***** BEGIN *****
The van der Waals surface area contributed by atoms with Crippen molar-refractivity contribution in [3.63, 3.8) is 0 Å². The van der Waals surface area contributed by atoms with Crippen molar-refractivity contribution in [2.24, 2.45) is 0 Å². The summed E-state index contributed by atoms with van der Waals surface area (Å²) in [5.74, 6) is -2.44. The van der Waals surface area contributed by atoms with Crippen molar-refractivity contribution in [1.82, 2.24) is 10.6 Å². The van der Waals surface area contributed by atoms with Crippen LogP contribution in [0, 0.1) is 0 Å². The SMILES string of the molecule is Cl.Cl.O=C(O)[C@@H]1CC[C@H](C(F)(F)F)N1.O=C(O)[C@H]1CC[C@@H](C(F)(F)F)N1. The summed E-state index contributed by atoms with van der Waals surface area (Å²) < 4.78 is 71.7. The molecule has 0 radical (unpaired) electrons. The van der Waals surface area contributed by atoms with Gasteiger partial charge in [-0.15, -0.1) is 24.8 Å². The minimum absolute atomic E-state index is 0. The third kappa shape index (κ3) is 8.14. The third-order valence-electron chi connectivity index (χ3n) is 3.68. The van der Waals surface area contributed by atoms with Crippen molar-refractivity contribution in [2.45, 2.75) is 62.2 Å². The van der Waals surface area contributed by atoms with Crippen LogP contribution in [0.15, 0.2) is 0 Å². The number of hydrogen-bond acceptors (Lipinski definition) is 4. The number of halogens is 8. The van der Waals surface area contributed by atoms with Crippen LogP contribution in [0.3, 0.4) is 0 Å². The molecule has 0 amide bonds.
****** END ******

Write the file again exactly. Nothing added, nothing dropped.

The van der Waals surface area contributed by atoms with Crippen molar-refractivity contribution in [3.63, 3.8) is 0 Å². The van der Waals surface area contributed by atoms with Crippen molar-refractivity contribution in [2.24, 2.45) is 0 Å². The summed E-state index contributed by atoms with van der Waals surface area (Å²) in [5.74, 6) is -2.44. The van der Waals surface area contributed by atoms with Crippen molar-refractivity contribution in [1.82, 2.24) is 10.6 Å². The van der Waals surface area contributed by atoms with Crippen LogP contribution in [0, 0.1) is 0 Å². The SMILES string of the molecule is Cl.Cl.O=C(O)[C@@H]1CC[C@H](C(F)(F)F)N1.O=C(O)[C@H]1CC[C@@H](C(F)(F)F)N1. The summed E-state index contributed by atoms with van der Waals surface area (Å²) < 4.78 is 71.7. The molecule has 0 radical (unpaired) electrons. The van der Waals surface area contributed by atoms with Gasteiger partial charge in [-0.15, -0.1) is 24.8 Å². The minimum absolute atomic E-state index is 0. The third kappa shape index (κ3) is 8.14. The third-order valence-electron chi connectivity index (χ3n) is 3.68. The van der Waals surface area contributed by atoms with Crippen molar-refractivity contribution in [2.45, 2.75) is 62.2 Å². The van der Waals surface area contributed by atoms with Crippen LogP contribution in [0.15, 0.2) is 0 Å². The number of hydrogen-bond acceptors (Lipinski definition) is 4. The number of halogens is 8. The van der Waals surface area contributed by atoms with Crippen LogP contribution in [0.3, 0.4) is 0 Å². The molecule has 0 amide bonds.